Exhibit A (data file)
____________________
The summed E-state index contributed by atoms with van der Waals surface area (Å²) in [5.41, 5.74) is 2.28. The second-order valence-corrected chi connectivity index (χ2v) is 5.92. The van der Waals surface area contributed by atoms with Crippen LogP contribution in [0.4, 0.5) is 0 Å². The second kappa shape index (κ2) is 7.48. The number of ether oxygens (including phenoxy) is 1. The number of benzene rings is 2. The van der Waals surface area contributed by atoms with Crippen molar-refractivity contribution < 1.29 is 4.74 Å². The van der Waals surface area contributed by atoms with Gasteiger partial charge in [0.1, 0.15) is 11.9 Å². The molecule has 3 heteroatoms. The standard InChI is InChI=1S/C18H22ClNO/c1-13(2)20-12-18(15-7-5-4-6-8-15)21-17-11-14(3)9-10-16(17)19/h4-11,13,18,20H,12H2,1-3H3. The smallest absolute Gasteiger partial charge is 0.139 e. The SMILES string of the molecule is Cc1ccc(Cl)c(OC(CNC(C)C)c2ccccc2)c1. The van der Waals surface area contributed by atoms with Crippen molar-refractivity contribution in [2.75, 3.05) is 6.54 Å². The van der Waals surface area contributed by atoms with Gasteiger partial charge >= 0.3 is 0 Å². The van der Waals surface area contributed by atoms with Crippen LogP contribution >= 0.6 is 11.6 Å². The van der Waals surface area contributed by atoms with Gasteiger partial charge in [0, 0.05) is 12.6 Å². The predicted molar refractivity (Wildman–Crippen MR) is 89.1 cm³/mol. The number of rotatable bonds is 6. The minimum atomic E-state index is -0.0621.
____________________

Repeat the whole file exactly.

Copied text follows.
The summed E-state index contributed by atoms with van der Waals surface area (Å²) in [5.41, 5.74) is 2.28. The second-order valence-corrected chi connectivity index (χ2v) is 5.92. The van der Waals surface area contributed by atoms with Crippen LogP contribution in [0.4, 0.5) is 0 Å². The second kappa shape index (κ2) is 7.48. The number of ether oxygens (including phenoxy) is 1. The number of benzene rings is 2. The van der Waals surface area contributed by atoms with Crippen molar-refractivity contribution < 1.29 is 4.74 Å². The van der Waals surface area contributed by atoms with Gasteiger partial charge in [0.1, 0.15) is 11.9 Å². The molecule has 3 heteroatoms. The standard InChI is InChI=1S/C18H22ClNO/c1-13(2)20-12-18(15-7-5-4-6-8-15)21-17-11-14(3)9-10-16(17)19/h4-11,13,18,20H,12H2,1-3H3. The smallest absolute Gasteiger partial charge is 0.139 e. The SMILES string of the molecule is Cc1ccc(Cl)c(OC(CNC(C)C)c2ccccc2)c1. The van der Waals surface area contributed by atoms with Crippen molar-refractivity contribution in [2.75, 3.05) is 6.54 Å². The van der Waals surface area contributed by atoms with Gasteiger partial charge >= 0.3 is 0 Å². The van der Waals surface area contributed by atoms with Crippen LogP contribution >= 0.6 is 11.6 Å². The van der Waals surface area contributed by atoms with Gasteiger partial charge in [0, 0.05) is 12.6 Å². The predicted molar refractivity (Wildman–Crippen MR) is 89.1 cm³/mol. The number of rotatable bonds is 6. The minimum atomic E-state index is -0.0621.